Clients call this law firm asking for a copy of their will or other estate planning documents because they cannot locate the original all of the time. Our first response is to tell them that if they cannot find the original document, then they do not really have a will. In New York, only a document bearing the original signature of the testator and witnesses can be submitted to probate. While a photocopy or electronic copy of the document may exist, it is not the original and will be rejected by the Surrogate’s Court when seeking to have an estate probated. It is not until the loved person becomes admitted at the hospital under an emergency or that person passes that those left behind start the search for estate planning documents. Another overlooked catastrophic event is damage or loss of estate planning documents after a natural disaster.
Domestic weather events, including nor’easters, tropical storms, and hurricanes often bring a great deal of water to the shorelines and shore communities of New York State. Emergency plans should include provisions for the preservation of estate planning documents. When people are asked or ordered to evacuate their homes, because of emergency weather conditions, they often only leave with the clothes on their backs and their loved ones. Not all temporary shelters for example, allow people to bring their pets with them and many times the pets stay behind. The last thing on peoples’ mind, when evacuating their homes, is collecting and preserving estate planning documents.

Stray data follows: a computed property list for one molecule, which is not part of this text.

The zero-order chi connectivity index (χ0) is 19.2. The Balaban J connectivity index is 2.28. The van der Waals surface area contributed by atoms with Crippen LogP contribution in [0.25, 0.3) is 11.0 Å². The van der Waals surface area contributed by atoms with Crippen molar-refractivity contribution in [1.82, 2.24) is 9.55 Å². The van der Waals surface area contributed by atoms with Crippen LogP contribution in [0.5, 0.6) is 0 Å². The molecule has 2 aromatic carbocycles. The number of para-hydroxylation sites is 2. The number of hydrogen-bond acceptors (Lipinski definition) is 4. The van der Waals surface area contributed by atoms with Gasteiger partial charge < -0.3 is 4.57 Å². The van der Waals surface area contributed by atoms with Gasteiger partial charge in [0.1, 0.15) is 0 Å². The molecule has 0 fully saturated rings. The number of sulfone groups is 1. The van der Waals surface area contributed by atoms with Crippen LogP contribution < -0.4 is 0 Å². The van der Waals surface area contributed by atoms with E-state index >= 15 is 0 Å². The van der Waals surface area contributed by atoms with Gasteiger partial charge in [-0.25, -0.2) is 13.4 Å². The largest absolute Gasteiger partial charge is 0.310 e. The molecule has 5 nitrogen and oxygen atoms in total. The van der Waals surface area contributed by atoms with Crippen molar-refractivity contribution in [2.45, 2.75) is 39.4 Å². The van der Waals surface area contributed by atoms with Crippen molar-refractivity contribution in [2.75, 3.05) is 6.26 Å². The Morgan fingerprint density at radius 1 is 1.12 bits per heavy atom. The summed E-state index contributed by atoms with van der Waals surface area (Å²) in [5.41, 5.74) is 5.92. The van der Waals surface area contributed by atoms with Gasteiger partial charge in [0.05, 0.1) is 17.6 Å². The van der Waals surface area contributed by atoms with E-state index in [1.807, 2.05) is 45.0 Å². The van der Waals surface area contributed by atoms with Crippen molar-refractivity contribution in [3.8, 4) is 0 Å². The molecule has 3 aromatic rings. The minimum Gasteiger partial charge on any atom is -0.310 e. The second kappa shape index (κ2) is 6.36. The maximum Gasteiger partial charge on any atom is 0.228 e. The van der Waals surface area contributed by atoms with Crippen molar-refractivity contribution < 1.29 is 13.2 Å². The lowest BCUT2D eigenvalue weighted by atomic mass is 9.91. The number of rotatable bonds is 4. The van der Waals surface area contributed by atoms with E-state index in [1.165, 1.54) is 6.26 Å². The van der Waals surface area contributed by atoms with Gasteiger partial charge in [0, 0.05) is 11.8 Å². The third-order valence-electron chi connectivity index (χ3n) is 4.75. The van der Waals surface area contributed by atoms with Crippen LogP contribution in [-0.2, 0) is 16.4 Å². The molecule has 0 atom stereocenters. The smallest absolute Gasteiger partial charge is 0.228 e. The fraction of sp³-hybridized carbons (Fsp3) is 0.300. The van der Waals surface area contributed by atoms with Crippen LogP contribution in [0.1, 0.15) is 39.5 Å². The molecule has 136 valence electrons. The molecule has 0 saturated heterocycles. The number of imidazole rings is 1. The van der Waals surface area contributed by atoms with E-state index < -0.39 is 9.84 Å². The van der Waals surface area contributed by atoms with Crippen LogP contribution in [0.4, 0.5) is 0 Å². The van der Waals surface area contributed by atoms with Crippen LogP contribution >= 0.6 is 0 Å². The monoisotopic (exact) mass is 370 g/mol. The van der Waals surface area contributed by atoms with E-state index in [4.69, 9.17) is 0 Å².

What are estate planning documents?
Most standard estate planning documents include the following documents:
- Financial power of attorney, also known as a durable power of attorney
- Beneficiary designations
- Health care power of attorney, also known as a living will or advanced directive
- Guardianship designations
- Life insurance policies
- Funeral or death insurance policies
Where should you keep your estate planning documents?
Here are some ways you can safeguard your estate planning documents and ensure they are ready and accessible when, and if, they are needed.
- Store estate planning documents in a bank safe deposit box.
- Store estate planning documents in a home safe or vault. If you choose to store your documents at home make sure the cabinet is fire-proof and located in a high position or top floor of your home, to avoid loss of such documents due to water damage or flooding.
- Give estate planning documents to a loved one, attorney, financial advisor, or other trusted person for safekeeping.
In addition, you might put electronic copies of your estate plan on a disk or flash drive, which can also be stored in a safe deposit box or home safe. It is also a good idea to provide copies of your estate plan to your loved ones and keep copies on cloud or electronic storage repositories like Dropbox or Google Drive.